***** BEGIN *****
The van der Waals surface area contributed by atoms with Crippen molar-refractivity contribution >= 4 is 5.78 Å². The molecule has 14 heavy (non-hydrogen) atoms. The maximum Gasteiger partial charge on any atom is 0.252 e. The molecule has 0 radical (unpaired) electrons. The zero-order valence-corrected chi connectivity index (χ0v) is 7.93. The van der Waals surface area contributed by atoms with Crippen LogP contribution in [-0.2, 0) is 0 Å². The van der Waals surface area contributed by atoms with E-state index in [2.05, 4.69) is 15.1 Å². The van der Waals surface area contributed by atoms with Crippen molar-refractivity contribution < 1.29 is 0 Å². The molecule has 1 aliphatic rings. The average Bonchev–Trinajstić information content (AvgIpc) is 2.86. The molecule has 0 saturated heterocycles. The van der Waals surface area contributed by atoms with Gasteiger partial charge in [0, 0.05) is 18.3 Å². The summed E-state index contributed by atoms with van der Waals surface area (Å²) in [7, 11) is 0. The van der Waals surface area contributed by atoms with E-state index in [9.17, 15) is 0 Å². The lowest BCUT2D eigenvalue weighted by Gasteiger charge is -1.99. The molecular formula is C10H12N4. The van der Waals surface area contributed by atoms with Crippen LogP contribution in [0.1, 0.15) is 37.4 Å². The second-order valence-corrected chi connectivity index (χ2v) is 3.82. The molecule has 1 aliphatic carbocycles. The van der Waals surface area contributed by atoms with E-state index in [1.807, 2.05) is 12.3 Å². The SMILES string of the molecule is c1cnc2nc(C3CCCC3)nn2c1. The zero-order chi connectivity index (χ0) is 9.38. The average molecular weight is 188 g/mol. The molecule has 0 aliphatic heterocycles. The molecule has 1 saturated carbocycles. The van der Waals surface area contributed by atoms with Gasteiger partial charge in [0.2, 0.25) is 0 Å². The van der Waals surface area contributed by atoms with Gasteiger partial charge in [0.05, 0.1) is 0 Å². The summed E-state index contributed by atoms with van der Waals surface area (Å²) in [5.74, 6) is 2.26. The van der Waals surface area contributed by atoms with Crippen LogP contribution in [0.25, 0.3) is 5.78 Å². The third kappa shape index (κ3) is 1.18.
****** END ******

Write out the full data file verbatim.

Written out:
The van der Waals surface area contributed by atoms with Crippen molar-refractivity contribution >= 4 is 5.78 Å². The molecule has 14 heavy (non-hydrogen) atoms. The maximum Gasteiger partial charge on any atom is 0.252 e. The molecule has 0 radical (unpaired) electrons. The zero-order valence-corrected chi connectivity index (χ0v) is 7.93. The van der Waals surface area contributed by atoms with Crippen LogP contribution in [-0.2, 0) is 0 Å². The van der Waals surface area contributed by atoms with E-state index in [2.05, 4.69) is 15.1 Å². The van der Waals surface area contributed by atoms with Crippen molar-refractivity contribution < 1.29 is 0 Å². The molecule has 1 aliphatic rings. The average Bonchev–Trinajstić information content (AvgIpc) is 2.86. The molecule has 0 saturated heterocycles. The van der Waals surface area contributed by atoms with Gasteiger partial charge in [0, 0.05) is 18.3 Å². The summed E-state index contributed by atoms with van der Waals surface area (Å²) in [7, 11) is 0. The van der Waals surface area contributed by atoms with E-state index in [9.17, 15) is 0 Å². The lowest BCUT2D eigenvalue weighted by Gasteiger charge is -1.99. The molecular formula is C10H12N4. The van der Waals surface area contributed by atoms with Crippen LogP contribution in [0.1, 0.15) is 37.4 Å². The second-order valence-corrected chi connectivity index (χ2v) is 3.82. The molecule has 1 aliphatic carbocycles. The van der Waals surface area contributed by atoms with E-state index in [1.807, 2.05) is 12.3 Å². The SMILES string of the molecule is c1cnc2nc(C3CCCC3)nn2c1. The zero-order chi connectivity index (χ0) is 9.38. The average molecular weight is 188 g/mol. The molecule has 0 aliphatic heterocycles. The molecule has 1 saturated carbocycles. The van der Waals surface area contributed by atoms with Gasteiger partial charge in [0.2, 0.25) is 0 Å². The van der Waals surface area contributed by atoms with Gasteiger partial charge in [0.05, 0.1) is 0 Å². The summed E-state index contributed by atoms with van der Waals surface area (Å²) in [5.74, 6) is 2.26. The van der Waals surface area contributed by atoms with Crippen LogP contribution in [0.25, 0.3) is 5.78 Å². The third kappa shape index (κ3) is 1.18.